Getting our children more active

Getting our children more active

It can be difficult to encourage children to get active, especially as they become more and more reliant on technology for entertainment. In Finland meanwhile, parents are being advised that children should spend three hours a day performing physical activities, and encouraged to inspire interest in more physical pursuits. In a country where children are already known for being amongst the fittest in Europe, is there something that can be learned from our Scandinavian friends?

The Finnish example

Many people have made the link between the level of physical fitness amongst Finnish children and their high academic results. Sanni Grahn-Laasone, the Finnish Minister for Education and Culture has argued that physical activity not only helps children to be healthy, but makes them happier too through being able to develop social interaction skills. This in turn has an impact on their success at school. Whilst current World Health Organization guidelines say that children and teenagers should perform at least an hour of physical exercise a day, Finland believes that three hours is needed. In addition to the nation’s healthier diet and approach to childhood health, this could be a great example for parents in the UK to follow.

Encouraging children to be active

There are a number of ways to help children be more active to help them become healthier and to normalise physical activity as part of their daily routine. Some suggestions for getting more active include:

Walking or cycling to school

If your school is within a reasonable walking or cycling distance, you could ditch the car or the bus and make your own way to school. This provides great exercise for parents as well who could then continue the journey to work, whilst older children can make this journey with friends or alone as they become more independent.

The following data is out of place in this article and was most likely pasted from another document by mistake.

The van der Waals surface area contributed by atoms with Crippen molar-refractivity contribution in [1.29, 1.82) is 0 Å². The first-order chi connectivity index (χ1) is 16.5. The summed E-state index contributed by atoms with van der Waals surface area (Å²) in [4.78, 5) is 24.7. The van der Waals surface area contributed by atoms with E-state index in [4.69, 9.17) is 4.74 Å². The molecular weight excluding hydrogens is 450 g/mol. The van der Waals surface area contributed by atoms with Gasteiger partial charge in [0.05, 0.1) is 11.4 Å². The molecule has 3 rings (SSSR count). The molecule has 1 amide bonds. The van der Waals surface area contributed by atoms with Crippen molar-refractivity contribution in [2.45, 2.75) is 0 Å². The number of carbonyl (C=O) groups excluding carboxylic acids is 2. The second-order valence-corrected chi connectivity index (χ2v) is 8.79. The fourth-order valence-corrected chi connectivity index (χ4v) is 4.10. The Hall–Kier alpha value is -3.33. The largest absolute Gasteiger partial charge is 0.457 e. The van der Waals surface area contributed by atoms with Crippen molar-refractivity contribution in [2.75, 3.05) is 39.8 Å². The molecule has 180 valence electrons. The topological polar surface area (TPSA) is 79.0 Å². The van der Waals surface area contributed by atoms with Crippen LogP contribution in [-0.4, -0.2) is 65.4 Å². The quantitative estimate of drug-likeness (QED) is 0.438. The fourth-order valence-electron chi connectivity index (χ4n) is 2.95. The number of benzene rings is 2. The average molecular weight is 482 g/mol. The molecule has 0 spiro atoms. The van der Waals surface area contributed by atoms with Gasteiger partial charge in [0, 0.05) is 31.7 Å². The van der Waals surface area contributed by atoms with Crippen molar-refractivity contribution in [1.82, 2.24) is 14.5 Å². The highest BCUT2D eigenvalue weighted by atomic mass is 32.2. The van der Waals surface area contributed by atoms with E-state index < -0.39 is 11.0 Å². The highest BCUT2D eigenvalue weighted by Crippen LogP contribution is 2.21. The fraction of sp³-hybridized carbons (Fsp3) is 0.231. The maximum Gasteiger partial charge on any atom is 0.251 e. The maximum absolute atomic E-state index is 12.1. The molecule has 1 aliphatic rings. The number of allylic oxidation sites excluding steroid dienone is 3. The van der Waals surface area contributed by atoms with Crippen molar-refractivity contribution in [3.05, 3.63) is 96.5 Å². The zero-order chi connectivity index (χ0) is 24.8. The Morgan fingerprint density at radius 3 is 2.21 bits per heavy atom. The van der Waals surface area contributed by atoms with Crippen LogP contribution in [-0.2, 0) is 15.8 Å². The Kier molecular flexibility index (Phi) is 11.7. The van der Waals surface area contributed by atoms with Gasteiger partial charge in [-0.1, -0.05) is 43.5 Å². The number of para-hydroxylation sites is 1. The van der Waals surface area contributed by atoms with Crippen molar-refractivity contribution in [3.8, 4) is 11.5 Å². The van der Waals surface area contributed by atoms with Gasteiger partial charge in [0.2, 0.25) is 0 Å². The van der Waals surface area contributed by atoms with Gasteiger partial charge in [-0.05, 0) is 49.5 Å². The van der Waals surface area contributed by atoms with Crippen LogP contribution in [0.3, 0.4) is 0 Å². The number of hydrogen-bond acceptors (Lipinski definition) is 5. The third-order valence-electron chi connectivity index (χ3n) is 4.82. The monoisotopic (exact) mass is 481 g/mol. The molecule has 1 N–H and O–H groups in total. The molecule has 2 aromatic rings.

Encourage after school sports or activities

Many children come straight home from school and spend the next few hours sat in front of a TV or a computer or tablet. By joining an after-school club they can at least get some form of physical activity which will not only help them to stay fit, but make new friends too. Activities do not have to involve a competitive sport such as football or rugby, and could be something like dancing, children’s Zumba or other activities which keep them moving for an hour or so. Finding something they enjoy is important to help ensure they stick to it.

Get a dog

This may sound like many parents’ nightmare, but having a dog can be a good way to encourage the family to be more active. Encourage children to play with the dog in the garden as a great way for them to get active without realising they’re doing so, whilst dog walking can be a nice family activity to enjoy before or after dinner. Having a pet teaches children responsibility too, and can be a great addition to the family for lonely children.

Be more active on weekends

Families could make the effort to take part in fun, active hobbies which also have the benefit of being physical. New crazes such as foot-golf, trampolining centres, climbing centres and others offer new and exciting ways to get active as a family, whilst bike rides and hiking are classic, free activities anyone can enjoy.

Give children household chores

Asking children to help around the house can stop them becoming lazy and teaches them to be independent. From gardening to helping with the dusting or ironing, children can learn many of the skills they need for themselves later in life as well as keep them moving. This can be a great way for them to earn pocket money as well as encourage discipline in the home.

Helping your children to get active is important, and setting a good example as parents makes a great start. NHS Choices has some great ideas for families to get active together, helping you to get healthier and fitter together.